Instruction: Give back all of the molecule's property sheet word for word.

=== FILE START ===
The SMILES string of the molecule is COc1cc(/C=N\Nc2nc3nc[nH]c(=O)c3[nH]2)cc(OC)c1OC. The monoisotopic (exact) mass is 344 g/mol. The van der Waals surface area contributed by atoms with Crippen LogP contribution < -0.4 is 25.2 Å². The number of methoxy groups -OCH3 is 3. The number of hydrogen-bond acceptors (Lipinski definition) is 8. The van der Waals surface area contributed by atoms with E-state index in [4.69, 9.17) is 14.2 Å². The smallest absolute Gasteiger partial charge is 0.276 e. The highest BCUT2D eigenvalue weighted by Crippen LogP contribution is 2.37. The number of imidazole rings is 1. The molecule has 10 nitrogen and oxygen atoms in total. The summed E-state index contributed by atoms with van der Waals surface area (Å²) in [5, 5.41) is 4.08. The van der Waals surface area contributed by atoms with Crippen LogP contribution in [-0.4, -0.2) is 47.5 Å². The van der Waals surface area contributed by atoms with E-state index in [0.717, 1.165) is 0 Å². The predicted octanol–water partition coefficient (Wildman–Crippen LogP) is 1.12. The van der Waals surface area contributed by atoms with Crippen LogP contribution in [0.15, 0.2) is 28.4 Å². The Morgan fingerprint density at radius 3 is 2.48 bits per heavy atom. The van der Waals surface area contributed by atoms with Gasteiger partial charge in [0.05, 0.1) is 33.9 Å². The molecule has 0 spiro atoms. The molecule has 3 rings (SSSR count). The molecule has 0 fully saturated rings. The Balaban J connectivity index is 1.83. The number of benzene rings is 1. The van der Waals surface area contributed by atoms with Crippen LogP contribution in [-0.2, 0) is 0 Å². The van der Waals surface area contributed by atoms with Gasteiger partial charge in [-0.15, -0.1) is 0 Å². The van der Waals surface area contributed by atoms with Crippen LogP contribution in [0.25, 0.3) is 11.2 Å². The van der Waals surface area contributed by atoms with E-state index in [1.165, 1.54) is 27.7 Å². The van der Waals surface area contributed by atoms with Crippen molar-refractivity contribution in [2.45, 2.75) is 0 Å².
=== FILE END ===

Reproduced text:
The SMILES string of the molecule is COc1cc(/C=N\Nc2nc3nc[nH]c(=O)c3[nH]2)cc(OC)c1OC. The monoisotopic (exact) mass is 344 g/mol. The van der Waals surface area contributed by atoms with Crippen LogP contribution < -0.4 is 25.2 Å². The number of methoxy groups -OCH3 is 3. The number of hydrogen-bond acceptors (Lipinski definition) is 8. The van der Waals surface area contributed by atoms with E-state index in [4.69, 9.17) is 14.2 Å². The smallest absolute Gasteiger partial charge is 0.276 e. The highest BCUT2D eigenvalue weighted by Crippen LogP contribution is 2.37. The number of imidazole rings is 1. The molecule has 10 nitrogen and oxygen atoms in total. The summed E-state index contributed by atoms with van der Waals surface area (Å²) in [5, 5.41) is 4.08. The van der Waals surface area contributed by atoms with Crippen LogP contribution in [-0.4, -0.2) is 47.5 Å². The van der Waals surface area contributed by atoms with E-state index in [0.717, 1.165) is 0 Å². The predicted octanol–water partition coefficient (Wildman–Crippen LogP) is 1.12. The van der Waals surface area contributed by atoms with Crippen LogP contribution in [0.15, 0.2) is 28.4 Å². The Morgan fingerprint density at radius 3 is 2.48 bits per heavy atom. The van der Waals surface area contributed by atoms with Gasteiger partial charge in [0.05, 0.1) is 33.9 Å². The molecule has 0 spiro atoms. The molecule has 3 rings (SSSR count). The molecule has 0 fully saturated rings. The Balaban J connectivity index is 1.83. The number of benzene rings is 1. The van der Waals surface area contributed by atoms with Crippen LogP contribution in [-0.2, 0) is 0 Å². The van der Waals surface area contributed by atoms with Gasteiger partial charge in [-0.15, -0.1) is 0 Å². The van der Waals surface area contributed by atoms with Crippen LogP contribution in [0.25, 0.3) is 11.2 Å². The van der Waals surface area contributed by atoms with E-state index in [1.165, 1.54) is 27.7 Å². The van der Waals surface area contributed by atoms with Crippen molar-refractivity contribution in [2.45, 2.75) is 0 Å².